docker tag app-image registry-server:5000/app-image:v1

This re-tags it using the registry server hostname, image name, and a version tag.

Pushing to the Private Registry

The moment we‘ve been waiting for! Let‘s push our image up to the private registry:

docker push registry-server:5000/app-image:v1

It will chunk the image into layers and push them up one by one.

Once complete, our image is now stored safely in our private registry!

Pulling Images from the Registry

As one final test, let‘s switch back over to our registry server and pull the image:

docker pull registry-server:5000/app-image:v1

This will fetch the image metadata, layers, and manifest from the registry.

Check it downloaded:

docker images

You should see the app-image listed locally now.

And that‘s it! We‘ve successfully setup a private Docker registry and pushed/pulled images from it. Nice work!

Tips for Production Environments

I wanted to share some quick tips if you‘re looking to run a registry in production:

  • Use TLS – Encrypt connections to the registry using HTTPS certificates. HTTP traffic is unencrypted and insecure.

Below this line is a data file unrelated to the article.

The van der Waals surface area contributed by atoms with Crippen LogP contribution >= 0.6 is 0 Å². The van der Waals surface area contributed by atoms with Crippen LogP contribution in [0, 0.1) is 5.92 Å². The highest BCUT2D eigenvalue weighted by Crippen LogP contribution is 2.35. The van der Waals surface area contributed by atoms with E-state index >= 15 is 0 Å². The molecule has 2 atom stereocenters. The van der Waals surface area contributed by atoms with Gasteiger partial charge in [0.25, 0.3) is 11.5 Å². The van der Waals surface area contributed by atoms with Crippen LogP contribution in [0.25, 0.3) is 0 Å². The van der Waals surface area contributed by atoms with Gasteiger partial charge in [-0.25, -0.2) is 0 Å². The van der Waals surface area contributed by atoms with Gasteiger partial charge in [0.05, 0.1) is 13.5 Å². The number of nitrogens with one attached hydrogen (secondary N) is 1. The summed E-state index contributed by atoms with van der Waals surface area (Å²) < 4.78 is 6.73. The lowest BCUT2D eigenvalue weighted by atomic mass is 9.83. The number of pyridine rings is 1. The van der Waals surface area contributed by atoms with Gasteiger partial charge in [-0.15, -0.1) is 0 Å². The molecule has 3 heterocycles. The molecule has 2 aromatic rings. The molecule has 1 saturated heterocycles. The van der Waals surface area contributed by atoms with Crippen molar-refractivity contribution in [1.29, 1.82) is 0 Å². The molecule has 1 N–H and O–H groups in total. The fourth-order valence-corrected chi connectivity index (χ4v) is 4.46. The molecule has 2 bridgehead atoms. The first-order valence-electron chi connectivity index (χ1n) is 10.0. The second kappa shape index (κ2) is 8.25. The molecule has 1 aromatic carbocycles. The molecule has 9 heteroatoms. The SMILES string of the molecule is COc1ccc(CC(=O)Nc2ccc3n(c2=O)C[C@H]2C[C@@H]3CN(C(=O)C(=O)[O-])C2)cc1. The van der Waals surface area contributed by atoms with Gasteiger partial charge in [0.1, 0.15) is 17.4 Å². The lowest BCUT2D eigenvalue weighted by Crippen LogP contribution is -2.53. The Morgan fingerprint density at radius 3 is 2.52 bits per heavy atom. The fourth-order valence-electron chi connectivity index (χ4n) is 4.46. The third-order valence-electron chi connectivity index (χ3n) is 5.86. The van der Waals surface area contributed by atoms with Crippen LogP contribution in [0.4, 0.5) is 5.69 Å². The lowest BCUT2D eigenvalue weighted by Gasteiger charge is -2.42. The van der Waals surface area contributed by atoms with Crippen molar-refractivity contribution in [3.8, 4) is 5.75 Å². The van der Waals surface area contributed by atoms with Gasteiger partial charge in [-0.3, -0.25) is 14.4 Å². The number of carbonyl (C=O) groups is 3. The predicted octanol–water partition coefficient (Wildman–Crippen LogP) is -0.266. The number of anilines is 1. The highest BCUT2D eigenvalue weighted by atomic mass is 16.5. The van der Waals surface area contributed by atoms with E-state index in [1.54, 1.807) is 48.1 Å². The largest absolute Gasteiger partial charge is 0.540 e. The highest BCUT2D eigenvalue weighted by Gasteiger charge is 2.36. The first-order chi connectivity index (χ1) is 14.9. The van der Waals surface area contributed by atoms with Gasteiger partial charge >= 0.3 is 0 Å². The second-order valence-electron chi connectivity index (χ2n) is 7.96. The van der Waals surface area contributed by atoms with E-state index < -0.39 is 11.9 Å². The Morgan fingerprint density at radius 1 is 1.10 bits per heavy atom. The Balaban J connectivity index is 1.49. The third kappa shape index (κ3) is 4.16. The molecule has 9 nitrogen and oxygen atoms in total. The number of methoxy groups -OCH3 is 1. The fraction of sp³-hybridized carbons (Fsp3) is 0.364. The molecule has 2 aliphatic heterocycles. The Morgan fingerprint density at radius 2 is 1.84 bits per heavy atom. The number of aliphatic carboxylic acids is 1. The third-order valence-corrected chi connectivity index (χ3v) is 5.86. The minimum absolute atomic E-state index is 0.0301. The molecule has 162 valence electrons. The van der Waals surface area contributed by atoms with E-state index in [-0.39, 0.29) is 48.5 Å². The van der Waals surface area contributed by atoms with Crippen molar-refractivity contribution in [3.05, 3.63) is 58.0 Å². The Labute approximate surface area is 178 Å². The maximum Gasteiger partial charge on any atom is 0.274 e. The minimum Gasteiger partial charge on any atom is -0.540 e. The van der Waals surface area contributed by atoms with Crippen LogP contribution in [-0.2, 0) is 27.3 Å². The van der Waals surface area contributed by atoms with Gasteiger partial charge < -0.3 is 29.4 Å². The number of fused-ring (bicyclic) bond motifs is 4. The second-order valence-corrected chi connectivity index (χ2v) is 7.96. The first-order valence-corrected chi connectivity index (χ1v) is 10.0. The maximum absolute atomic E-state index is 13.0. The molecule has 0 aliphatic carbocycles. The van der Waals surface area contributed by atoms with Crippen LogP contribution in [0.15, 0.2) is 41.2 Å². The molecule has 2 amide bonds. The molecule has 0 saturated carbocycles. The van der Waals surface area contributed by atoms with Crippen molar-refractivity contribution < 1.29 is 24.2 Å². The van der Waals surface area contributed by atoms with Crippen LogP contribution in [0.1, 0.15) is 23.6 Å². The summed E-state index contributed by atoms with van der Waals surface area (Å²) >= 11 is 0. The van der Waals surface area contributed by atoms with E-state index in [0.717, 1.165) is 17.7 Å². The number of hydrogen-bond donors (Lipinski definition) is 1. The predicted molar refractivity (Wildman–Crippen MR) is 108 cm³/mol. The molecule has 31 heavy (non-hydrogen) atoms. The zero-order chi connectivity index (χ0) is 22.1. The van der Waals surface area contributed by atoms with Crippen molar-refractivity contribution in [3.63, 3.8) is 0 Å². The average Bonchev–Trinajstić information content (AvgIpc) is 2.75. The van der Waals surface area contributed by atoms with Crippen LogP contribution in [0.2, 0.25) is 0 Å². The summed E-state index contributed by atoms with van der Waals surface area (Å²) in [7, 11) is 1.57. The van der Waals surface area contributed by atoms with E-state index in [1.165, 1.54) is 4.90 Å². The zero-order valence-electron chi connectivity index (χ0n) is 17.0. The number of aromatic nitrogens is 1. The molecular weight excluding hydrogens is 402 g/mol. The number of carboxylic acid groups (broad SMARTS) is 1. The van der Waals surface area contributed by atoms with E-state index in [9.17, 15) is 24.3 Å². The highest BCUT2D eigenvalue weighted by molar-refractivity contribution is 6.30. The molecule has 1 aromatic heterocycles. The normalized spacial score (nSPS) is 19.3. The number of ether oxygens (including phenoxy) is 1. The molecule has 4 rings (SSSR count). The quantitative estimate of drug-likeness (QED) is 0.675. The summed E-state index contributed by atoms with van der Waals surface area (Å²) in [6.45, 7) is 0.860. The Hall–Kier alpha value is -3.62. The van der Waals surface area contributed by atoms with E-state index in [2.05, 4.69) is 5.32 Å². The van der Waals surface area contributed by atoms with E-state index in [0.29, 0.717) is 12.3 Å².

• Enable authentication – Require login credentials to push and pull images. This prevents unauthorized access.

  • Use cloud object storage – Rather than local storage, use S3 or a similar service as the backing store. This allows for larger capacity and redundancy.

  • Scale horizontally – Run multiple registry server instances behind a load balancer to distribute load.

  • Enable garbage collection – Automatically clean up old, unused images to save disk space.

  • Use a Docker registry service – For hands-off management, use a managed registry service like AWS ECR, GitLab Registry, or Google Container Registry.

Hopefully these tips give you some ideas on hardening your registry for production use cases!


Let‘s recap what we covered in this comprehensive guide:

  • Why use a private registry – Improved security, performance, reliability
  • Prerequisites – Two Ubuntu servers, IP addresses, hostname resolution
  • Installing Docker – Add repo, install Docker engine
  • Running registry container – Pulled, ran, and mounted registry image
  • Creating sample image – Dockerfile, docker build, tagging for registry
  • Pushing image – Uploading layers to private registry
  • Pulling image – Downloading layers from registry

We took a sample Dockerized app through the full workflow – from image creation, to private registry, and back down locally.


I hope this guide gave you a good introduction to Docker registries and a how-to on setting up your own private registry on Ubuntu. Let me know if you have any other questions!

If you‘re looking to become an expert in containerization technology like Docker, I highly recommend checking out my Container Masterclass course. It takes you from beginner to pro with hands-on labs and projects.

Thanks for reading and happy Dockerizing!